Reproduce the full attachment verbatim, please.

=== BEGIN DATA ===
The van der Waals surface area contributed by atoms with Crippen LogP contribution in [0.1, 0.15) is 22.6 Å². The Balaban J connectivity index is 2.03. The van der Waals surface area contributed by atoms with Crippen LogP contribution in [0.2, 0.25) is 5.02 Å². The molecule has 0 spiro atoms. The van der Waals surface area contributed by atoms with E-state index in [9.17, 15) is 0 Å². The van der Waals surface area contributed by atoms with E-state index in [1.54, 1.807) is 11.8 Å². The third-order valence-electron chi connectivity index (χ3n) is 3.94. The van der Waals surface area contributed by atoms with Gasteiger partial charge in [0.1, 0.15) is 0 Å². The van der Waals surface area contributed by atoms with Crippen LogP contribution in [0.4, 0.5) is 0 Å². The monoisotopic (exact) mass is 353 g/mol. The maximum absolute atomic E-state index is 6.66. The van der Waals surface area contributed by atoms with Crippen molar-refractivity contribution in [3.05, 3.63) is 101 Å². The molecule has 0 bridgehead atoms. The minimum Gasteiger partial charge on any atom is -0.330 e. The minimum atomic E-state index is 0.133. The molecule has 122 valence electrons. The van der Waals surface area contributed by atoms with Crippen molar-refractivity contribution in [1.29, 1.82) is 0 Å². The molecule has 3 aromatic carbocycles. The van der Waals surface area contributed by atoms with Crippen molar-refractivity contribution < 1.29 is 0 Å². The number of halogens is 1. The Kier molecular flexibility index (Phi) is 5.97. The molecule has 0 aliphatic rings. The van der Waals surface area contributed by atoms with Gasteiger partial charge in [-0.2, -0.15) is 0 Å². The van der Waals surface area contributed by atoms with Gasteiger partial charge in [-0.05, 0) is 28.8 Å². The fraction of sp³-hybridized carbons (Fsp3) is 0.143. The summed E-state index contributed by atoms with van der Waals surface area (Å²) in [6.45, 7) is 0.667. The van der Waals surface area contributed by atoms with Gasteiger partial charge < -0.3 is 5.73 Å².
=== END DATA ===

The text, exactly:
The van der Waals surface area contributed by atoms with Crippen LogP contribution in [0.1, 0.15) is 22.6 Å². The Balaban J connectivity index is 2.03. The van der Waals surface area contributed by atoms with Crippen LogP contribution in [0.2, 0.25) is 5.02 Å². The molecule has 0 spiro atoms. The van der Waals surface area contributed by atoms with E-state index in [9.17, 15) is 0 Å². The van der Waals surface area contributed by atoms with E-state index in [1.54, 1.807) is 11.8 Å². The third-order valence-electron chi connectivity index (χ3n) is 3.94. The van der Waals surface area contributed by atoms with Gasteiger partial charge in [0.1, 0.15) is 0 Å². The van der Waals surface area contributed by atoms with Crippen LogP contribution in [0.4, 0.5) is 0 Å². The monoisotopic (exact) mass is 353 g/mol. The maximum absolute atomic E-state index is 6.66. The van der Waals surface area contributed by atoms with Crippen molar-refractivity contribution in [3.05, 3.63) is 101 Å². The molecule has 0 bridgehead atoms. The minimum Gasteiger partial charge on any atom is -0.330 e. The minimum atomic E-state index is 0.133. The molecule has 122 valence electrons. The van der Waals surface area contributed by atoms with Crippen molar-refractivity contribution in [1.29, 1.82) is 0 Å². The molecule has 3 aromatic carbocycles. The van der Waals surface area contributed by atoms with Crippen molar-refractivity contribution < 1.29 is 0 Å². The number of halogens is 1. The Kier molecular flexibility index (Phi) is 5.97. The molecule has 0 aliphatic rings. The van der Waals surface area contributed by atoms with Gasteiger partial charge in [-0.2, -0.15) is 0 Å². The van der Waals surface area contributed by atoms with Gasteiger partial charge in [-0.05, 0) is 28.8 Å². The fraction of sp³-hybridized carbons (Fsp3) is 0.143. The summed E-state index contributed by atoms with van der Waals surface area (Å²) in [6.45, 7) is 0.667. The van der Waals surface area contributed by atoms with Gasteiger partial charge < -0.3 is 5.73 Å².